Wednesday, August 31, 2011

Vintage Fashion Show and Miss Modernism Pageant at Denver Modernism Show

At the modernism show in Denver, there was a fashion show by the Denver Vintage Society. It was one of my favorite parts of the weekend. They had fashion from the 40s, 50s, 60s and 70s.

 A few things I learned during the show:
1. I really like some of the styles of clothes from earlier decades and they go well with my vintage pins!
2. Modeling really is a skill - some of these women were really wonderful at modeling - including the one in the last photo here.
3. Lots of tattoos on the models kills the whole "vintage" feel of the show. I just can't picture the housewives of the 40s sporting full sleeve tattoos.

This was the day after the Miss Modernism pageant. I found that a really odd mix of things. I wanted to love it, but two of the contestants basically used their "talent" as ads for their art and jewelry. Four of them had a "talent" involving mixing drinks. It was just odd to me. Some of it was funny, though.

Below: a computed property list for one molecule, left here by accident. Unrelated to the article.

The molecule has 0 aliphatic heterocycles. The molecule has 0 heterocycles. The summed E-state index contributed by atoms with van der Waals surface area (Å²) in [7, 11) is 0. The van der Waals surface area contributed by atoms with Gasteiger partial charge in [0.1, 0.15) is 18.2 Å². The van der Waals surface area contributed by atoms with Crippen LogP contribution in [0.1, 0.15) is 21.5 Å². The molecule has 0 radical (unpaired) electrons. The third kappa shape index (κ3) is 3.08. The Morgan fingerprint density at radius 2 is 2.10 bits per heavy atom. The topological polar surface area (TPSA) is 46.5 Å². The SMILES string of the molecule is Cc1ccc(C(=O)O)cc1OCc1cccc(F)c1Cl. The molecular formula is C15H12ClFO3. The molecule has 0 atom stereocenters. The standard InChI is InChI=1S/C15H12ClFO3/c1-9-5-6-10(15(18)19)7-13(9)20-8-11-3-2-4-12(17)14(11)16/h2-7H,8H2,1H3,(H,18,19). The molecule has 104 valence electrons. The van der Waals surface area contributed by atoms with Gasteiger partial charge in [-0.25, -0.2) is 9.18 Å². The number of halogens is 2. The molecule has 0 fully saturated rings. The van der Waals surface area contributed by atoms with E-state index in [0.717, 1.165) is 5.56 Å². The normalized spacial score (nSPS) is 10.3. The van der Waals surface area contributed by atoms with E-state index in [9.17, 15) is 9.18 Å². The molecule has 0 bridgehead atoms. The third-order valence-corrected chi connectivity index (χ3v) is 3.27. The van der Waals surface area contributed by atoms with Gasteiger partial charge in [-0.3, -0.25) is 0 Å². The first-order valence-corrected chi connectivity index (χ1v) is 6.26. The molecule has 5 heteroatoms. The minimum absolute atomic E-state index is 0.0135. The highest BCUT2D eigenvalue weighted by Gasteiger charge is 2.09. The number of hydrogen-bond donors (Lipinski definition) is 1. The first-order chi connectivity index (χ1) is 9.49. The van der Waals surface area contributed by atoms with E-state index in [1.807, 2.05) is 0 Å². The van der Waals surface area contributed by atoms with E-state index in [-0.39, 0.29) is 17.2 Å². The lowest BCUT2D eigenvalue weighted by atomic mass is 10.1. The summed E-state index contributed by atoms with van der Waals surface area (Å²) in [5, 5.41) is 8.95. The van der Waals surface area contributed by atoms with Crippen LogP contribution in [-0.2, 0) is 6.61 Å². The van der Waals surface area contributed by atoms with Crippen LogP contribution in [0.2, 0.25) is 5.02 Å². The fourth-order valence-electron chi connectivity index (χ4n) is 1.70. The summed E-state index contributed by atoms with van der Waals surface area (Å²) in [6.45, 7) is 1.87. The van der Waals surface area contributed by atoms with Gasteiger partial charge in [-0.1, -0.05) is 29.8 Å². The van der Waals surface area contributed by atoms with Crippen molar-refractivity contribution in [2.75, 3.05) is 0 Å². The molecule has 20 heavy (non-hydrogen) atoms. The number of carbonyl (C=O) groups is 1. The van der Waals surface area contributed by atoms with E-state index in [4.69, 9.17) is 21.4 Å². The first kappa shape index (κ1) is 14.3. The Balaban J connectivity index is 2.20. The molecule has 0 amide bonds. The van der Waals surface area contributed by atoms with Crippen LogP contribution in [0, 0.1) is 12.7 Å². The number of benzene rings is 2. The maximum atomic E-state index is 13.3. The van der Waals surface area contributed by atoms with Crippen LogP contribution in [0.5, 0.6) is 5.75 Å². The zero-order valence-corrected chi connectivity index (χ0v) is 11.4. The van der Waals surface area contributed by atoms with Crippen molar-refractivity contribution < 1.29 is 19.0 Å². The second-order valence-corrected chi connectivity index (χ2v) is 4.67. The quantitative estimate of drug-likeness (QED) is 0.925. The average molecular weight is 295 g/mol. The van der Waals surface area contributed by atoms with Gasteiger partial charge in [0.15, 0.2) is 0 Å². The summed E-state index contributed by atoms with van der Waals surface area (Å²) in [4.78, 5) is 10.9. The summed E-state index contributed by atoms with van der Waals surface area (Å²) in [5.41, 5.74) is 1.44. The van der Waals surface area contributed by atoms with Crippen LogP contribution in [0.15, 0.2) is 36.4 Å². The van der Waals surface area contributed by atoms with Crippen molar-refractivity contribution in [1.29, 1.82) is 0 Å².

Admittedly, it was my first Miss Modernism pageant and it's entirely possible I just don't get it. I did really enjoy the vintage outfits, however. And the young lady who won played Pachabel's Canon in D on the violin beautifully.
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Three Interesting Things

I am home after a fun few days on the road. And, I'm back to my usual sorting through materials from various sources online. People often ask me where I come up with the tidbits I mention in conversation or talk about here. So, I decided I will periodically post links to thinks I've found interesting for one reason or another. You can check them out or ignore them as you wish!

1. Cantor is in a difficult spot regarding disaster aid. Now that it's not his area affected, and he's a big "no spending" guy, he's vocal about not giving aid to those affected by Irene without having offsets. However, he was singing a completely different tune when it was his area affected a few years ago. I think this is one of the most difficult issues for those who purport no funding for anything. State's rights take a big backseat when people want federal disaster aid. I wish people would wake up to this when they're in the voting booth.